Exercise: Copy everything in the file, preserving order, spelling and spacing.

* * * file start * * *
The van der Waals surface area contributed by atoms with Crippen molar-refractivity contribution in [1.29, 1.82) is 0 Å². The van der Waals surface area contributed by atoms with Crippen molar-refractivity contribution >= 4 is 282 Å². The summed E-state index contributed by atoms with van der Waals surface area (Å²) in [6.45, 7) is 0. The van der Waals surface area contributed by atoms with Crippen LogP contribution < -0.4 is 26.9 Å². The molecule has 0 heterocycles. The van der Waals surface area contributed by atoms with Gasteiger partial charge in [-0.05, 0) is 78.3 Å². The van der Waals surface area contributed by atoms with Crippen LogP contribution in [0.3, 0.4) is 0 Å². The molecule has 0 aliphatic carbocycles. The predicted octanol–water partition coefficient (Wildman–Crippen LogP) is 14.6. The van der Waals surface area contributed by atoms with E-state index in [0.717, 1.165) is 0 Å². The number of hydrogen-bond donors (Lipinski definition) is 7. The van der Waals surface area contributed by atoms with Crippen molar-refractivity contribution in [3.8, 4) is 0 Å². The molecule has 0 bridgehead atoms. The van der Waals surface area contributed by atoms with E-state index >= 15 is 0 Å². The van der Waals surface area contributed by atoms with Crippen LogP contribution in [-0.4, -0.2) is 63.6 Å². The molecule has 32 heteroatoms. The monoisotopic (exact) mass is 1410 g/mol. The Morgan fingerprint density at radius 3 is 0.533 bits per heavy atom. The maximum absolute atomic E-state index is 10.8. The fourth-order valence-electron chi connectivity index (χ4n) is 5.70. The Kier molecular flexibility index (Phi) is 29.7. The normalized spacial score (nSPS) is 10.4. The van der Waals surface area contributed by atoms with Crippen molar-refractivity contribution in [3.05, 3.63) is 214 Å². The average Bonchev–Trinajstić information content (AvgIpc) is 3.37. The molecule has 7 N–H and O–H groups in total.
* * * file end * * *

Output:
The van der Waals surface area contributed by atoms with Crippen molar-refractivity contribution in [1.29, 1.82) is 0 Å². The van der Waals surface area contributed by atoms with Crippen molar-refractivity contribution >= 4 is 282 Å². The summed E-state index contributed by atoms with van der Waals surface area (Å²) in [6.45, 7) is 0. The van der Waals surface area contributed by atoms with Crippen LogP contribution < -0.4 is 26.9 Å². The molecule has 0 heterocycles. The van der Waals surface area contributed by atoms with Gasteiger partial charge in [-0.05, 0) is 78.3 Å². The van der Waals surface area contributed by atoms with Crippen LogP contribution in [0.3, 0.4) is 0 Å². The molecule has 0 aliphatic carbocycles. The predicted octanol–water partition coefficient (Wildman–Crippen LogP) is 14.6. The van der Waals surface area contributed by atoms with E-state index in [0.717, 1.165) is 0 Å². The number of hydrogen-bond donors (Lipinski definition) is 7. The van der Waals surface area contributed by atoms with Crippen molar-refractivity contribution in [3.8, 4) is 0 Å². The molecule has 0 bridgehead atoms. The van der Waals surface area contributed by atoms with E-state index >= 15 is 0 Å². The van der Waals surface area contributed by atoms with Crippen LogP contribution in [-0.4, -0.2) is 63.6 Å². The molecule has 32 heteroatoms. The monoisotopic (exact) mass is 1410 g/mol. The Morgan fingerprint density at radius 3 is 0.533 bits per heavy atom. The maximum absolute atomic E-state index is 10.8. The fourth-order valence-electron chi connectivity index (χ4n) is 5.70. The Kier molecular flexibility index (Phi) is 29.7. The normalized spacial score (nSPS) is 10.4. The van der Waals surface area contributed by atoms with Crippen molar-refractivity contribution in [3.05, 3.63) is 214 Å². The average Bonchev–Trinajstić information content (AvgIpc) is 3.37. The molecule has 7 N–H and O–H groups in total.